We know you hate spam. I don't know of anyone who doesn't.
We want to stop the spread of spam as much as you do.
Bill C-28 has arrived!
As of December 15, 2010, Canada passed their answer to Can-Spam into law. Read what Return Path has to say about this new law here
You have until September 2011 to fully comply, but I recommend you get started soon.
First step: clean out your database. Opt-out management is now a dark-ages method that could net you nasty fines.
Let's hear it for a list fille with people who have requested your messaging directly!
CAN-Spam has been recently updated. You can read the updated Act here.
Return Path has an excellent breakdown of these changes (in lay language) here.
CAN-Spam was enacted to try and stem the overwhelming flood of unsolicited emails.
Wikipedia clarifies how CAN-SPAM defines spam:
CAN-SPAM defines spam as "any electronic mail message the primary purpose of which is the commercial advertisement or promotion of a commercial product or service (including content on an Internet website operated for a commercial purpose)." It exempts "transactional or relationship messages."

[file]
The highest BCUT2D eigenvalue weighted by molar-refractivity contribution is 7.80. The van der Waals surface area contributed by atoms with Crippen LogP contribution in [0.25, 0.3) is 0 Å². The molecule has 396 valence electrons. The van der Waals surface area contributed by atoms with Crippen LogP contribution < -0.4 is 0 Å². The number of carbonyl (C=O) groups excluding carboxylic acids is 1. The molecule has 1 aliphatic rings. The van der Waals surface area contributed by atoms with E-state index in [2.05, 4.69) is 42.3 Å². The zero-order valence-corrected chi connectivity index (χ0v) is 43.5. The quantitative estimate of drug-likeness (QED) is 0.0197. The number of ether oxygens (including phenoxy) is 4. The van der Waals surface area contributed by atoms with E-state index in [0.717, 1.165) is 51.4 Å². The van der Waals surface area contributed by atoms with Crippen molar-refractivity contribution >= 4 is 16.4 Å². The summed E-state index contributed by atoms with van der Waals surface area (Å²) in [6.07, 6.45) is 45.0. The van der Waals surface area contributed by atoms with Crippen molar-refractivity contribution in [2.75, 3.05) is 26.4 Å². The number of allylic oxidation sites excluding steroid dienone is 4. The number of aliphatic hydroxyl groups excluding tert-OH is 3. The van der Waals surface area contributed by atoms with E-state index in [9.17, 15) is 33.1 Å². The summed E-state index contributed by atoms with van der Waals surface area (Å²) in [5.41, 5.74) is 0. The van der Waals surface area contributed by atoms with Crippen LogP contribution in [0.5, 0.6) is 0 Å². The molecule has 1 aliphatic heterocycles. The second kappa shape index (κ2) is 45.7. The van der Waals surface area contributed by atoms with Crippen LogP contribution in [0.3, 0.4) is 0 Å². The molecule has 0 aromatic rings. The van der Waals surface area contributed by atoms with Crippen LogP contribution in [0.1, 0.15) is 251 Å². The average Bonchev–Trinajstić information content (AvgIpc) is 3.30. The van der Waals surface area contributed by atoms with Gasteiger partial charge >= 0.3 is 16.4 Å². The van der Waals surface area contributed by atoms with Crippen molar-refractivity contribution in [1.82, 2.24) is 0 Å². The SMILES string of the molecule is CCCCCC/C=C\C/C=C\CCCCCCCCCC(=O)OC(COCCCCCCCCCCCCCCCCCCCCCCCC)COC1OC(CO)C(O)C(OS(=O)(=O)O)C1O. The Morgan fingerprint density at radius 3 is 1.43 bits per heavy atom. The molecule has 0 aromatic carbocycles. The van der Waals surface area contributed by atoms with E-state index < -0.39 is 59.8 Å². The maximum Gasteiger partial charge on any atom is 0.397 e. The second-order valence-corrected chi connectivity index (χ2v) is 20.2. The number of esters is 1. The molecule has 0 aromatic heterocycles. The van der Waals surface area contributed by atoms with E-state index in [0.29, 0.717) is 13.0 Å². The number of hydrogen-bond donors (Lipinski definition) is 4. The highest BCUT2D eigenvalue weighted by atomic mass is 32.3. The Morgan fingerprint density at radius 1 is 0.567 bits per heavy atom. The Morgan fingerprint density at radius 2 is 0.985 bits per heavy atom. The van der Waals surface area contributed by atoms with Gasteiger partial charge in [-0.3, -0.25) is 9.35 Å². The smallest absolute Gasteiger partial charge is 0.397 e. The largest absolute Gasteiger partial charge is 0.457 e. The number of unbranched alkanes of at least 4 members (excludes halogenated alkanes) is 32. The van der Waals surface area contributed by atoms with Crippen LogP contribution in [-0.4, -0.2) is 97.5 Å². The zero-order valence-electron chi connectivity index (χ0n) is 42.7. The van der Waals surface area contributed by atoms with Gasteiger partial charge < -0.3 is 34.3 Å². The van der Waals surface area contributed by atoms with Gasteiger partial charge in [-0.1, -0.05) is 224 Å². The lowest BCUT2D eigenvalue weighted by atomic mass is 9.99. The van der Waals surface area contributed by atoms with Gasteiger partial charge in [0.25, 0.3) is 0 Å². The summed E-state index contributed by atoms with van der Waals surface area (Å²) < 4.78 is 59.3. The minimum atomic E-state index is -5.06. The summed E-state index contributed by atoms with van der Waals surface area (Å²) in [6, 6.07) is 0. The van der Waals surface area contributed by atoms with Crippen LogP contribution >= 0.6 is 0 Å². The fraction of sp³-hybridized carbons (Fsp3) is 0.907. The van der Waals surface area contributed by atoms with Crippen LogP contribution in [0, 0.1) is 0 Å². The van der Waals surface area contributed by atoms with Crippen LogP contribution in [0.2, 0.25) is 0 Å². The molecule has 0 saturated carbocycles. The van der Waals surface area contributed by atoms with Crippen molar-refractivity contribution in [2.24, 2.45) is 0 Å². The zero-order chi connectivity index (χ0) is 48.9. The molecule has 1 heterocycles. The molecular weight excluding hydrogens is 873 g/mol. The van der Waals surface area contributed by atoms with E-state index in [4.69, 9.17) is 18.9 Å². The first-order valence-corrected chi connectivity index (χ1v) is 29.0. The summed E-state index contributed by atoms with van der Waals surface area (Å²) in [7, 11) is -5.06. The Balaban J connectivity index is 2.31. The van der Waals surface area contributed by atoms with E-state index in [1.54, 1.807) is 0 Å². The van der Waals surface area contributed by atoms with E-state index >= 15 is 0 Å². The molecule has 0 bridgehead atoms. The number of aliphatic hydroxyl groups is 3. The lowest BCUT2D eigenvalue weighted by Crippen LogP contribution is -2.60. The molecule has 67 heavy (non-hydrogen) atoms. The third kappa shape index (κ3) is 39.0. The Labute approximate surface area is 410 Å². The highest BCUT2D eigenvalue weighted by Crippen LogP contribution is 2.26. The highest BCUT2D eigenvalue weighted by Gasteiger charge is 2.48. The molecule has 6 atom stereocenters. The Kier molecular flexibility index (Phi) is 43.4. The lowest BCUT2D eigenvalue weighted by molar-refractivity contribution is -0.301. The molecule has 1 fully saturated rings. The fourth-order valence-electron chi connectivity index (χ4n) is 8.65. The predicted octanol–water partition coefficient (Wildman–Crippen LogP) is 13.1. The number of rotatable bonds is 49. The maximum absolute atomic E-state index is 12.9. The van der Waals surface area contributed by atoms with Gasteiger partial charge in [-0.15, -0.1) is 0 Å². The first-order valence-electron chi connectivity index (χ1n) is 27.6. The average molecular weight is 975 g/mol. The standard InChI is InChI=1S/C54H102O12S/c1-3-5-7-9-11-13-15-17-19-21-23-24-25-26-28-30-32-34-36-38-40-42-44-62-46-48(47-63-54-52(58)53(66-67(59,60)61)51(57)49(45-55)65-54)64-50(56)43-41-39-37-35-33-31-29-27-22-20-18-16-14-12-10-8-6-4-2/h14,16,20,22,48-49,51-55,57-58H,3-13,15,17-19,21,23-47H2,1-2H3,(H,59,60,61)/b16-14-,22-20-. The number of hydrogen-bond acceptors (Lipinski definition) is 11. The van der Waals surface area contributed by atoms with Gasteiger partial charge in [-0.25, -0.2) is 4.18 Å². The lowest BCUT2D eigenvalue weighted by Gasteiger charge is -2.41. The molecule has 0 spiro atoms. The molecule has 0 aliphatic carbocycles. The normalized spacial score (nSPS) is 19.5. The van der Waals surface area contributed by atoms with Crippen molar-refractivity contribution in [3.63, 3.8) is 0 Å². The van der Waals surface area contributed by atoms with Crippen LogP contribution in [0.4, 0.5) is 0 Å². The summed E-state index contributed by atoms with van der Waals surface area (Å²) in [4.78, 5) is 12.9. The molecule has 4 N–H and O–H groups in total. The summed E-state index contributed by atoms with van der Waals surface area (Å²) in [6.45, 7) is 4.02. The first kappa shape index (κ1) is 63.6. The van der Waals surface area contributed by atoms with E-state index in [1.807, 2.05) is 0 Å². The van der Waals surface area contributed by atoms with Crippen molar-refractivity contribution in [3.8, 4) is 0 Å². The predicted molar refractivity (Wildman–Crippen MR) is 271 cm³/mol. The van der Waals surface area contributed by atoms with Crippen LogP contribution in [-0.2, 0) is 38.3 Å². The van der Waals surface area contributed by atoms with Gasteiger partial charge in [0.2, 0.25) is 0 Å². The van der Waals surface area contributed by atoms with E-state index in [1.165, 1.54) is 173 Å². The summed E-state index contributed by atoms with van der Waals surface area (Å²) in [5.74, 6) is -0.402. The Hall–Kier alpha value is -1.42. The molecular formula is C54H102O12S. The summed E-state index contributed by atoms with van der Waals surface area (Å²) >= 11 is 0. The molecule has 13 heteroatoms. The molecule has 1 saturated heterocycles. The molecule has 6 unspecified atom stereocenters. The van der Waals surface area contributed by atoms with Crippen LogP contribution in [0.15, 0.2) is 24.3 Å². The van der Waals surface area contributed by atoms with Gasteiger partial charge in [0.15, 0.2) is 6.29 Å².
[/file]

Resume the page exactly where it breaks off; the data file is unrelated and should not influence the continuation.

In order to make sure we are compliant with the CAN-SPAM legislation, we comply with current best practices like:
- providing a prominently placed and functioning unsubscribe link on every email we send (this unsubscribe email address is tested for functionality before each campaign is sent). Your contacts only have to send one email requesting they be removed from your mailing list
- Single sender and separate functional email address provided for all emails.
- responding promptly and personally to each unsubscribe request
- removing the contact information from the database within 3 days (and before the next email is sent)
- providing a mailing address and postal code in each email we send
- keeping your contacts safe - they are never disclosed in any way to anyone outside your company or ours
- maintaining clean DNS and header information - we do not forge our headers to make it look like your email is coming from your corporate domain - another reason we set up sacrificial domains
- identifying emails sent to lists that are not explicity opt-in with a disclaimer advising the recipient the email is commercial in nature